7) Seek another direction of the spool.
Many threads work better to feed from the top of the spool, some from the side of the spool, and some work better to position a small distance from the computer on a cone keeper. Another trick for twisted threads, mostly metallic threads, is to run them between the spool and the rest of the thread route through a Styrofoam peanut. This helps to make the kinks and twists that can be caught straighten, causing breaks.
8) Use the Support remedy for Sewer.
Adding a little Sewer’s Aid to the thread will allow it to run more easily through the system. A minor fall can also be applied to the needle occasionally. Be sure to keep this container apart from any adhesives or fray stop remedies, as if they were combined together, they would cause serious problems.
9) Switch to a different brand of cord.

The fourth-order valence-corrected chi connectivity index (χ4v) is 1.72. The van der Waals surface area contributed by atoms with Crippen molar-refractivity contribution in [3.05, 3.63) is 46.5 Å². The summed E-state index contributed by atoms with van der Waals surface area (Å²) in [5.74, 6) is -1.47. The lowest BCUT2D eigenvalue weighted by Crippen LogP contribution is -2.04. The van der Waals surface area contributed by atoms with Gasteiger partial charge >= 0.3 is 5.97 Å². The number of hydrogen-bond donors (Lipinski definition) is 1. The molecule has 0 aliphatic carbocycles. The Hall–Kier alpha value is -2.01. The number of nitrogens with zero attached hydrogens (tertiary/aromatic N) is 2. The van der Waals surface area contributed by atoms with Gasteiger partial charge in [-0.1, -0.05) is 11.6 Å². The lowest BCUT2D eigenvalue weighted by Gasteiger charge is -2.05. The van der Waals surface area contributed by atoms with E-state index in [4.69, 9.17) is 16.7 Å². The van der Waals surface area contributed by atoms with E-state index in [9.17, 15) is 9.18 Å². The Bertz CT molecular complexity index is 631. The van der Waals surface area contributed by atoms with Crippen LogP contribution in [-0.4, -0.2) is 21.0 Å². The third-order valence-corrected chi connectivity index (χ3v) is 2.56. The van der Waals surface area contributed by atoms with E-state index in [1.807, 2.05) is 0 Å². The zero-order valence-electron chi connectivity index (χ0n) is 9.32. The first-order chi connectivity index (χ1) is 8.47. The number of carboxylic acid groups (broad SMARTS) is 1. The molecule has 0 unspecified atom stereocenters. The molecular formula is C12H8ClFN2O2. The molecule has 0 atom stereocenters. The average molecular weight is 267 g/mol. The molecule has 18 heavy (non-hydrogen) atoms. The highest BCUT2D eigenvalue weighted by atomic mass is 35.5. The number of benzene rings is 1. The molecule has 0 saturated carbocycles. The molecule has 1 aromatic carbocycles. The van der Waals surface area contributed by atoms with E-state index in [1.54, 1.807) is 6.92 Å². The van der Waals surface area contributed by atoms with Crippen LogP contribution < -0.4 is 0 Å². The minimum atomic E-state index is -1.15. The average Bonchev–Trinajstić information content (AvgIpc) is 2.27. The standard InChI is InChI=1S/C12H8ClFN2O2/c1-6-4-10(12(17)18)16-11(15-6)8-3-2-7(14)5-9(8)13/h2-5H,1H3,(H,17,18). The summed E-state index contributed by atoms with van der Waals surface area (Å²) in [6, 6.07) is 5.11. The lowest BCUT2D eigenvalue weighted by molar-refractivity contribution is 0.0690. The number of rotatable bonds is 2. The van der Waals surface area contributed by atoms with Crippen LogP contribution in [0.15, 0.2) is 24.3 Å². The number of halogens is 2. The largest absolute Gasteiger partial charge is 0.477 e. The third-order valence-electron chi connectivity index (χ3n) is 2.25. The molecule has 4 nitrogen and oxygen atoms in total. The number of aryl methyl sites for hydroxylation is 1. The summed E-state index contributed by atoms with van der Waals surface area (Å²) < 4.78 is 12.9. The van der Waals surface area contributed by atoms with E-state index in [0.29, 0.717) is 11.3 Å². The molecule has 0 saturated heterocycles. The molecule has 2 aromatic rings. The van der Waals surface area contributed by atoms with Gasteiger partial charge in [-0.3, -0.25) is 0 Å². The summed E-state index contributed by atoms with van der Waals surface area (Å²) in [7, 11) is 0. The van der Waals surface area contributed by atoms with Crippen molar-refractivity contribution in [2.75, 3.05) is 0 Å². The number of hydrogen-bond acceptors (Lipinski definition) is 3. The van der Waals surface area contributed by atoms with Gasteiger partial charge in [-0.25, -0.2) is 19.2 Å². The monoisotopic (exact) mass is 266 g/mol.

Many computers are more sensitive to their thread than others. Several threads can operate in one computer, not in another, even when using high-quality threads. Get to learn and store on your computer that threads fit well.
10) It may be too old a line.
While some may suggest throwing away the spool, certain options are available. Another solution is to place it in a closed baggie zipper and store it for a while in the fridge. Furthermore, the thread could be used for less stressful purposes such as hand sewing, other thread embellishment techniques, tassels and twisted cords. Another technique to save as much thread as possible is to delete from the spool the top layer or two and then start again. Sometimes the top layer or layers may have been dried out, but there is still a good thread underneath and the sewing will go easily when you get to it.
11) Change the type of thread or stabilizer.
The worst perpetrator is sticky stabilizers, but some stabilizers can cause further thread breakage. Holding the needle clean from sticky build-up or removing the needle often will aid if the problem is caused by sticky stabilizer. Coarser or finer fabrics for weaving can also induce more abrasion and snap more threads. A different type or product of thread may hold up better.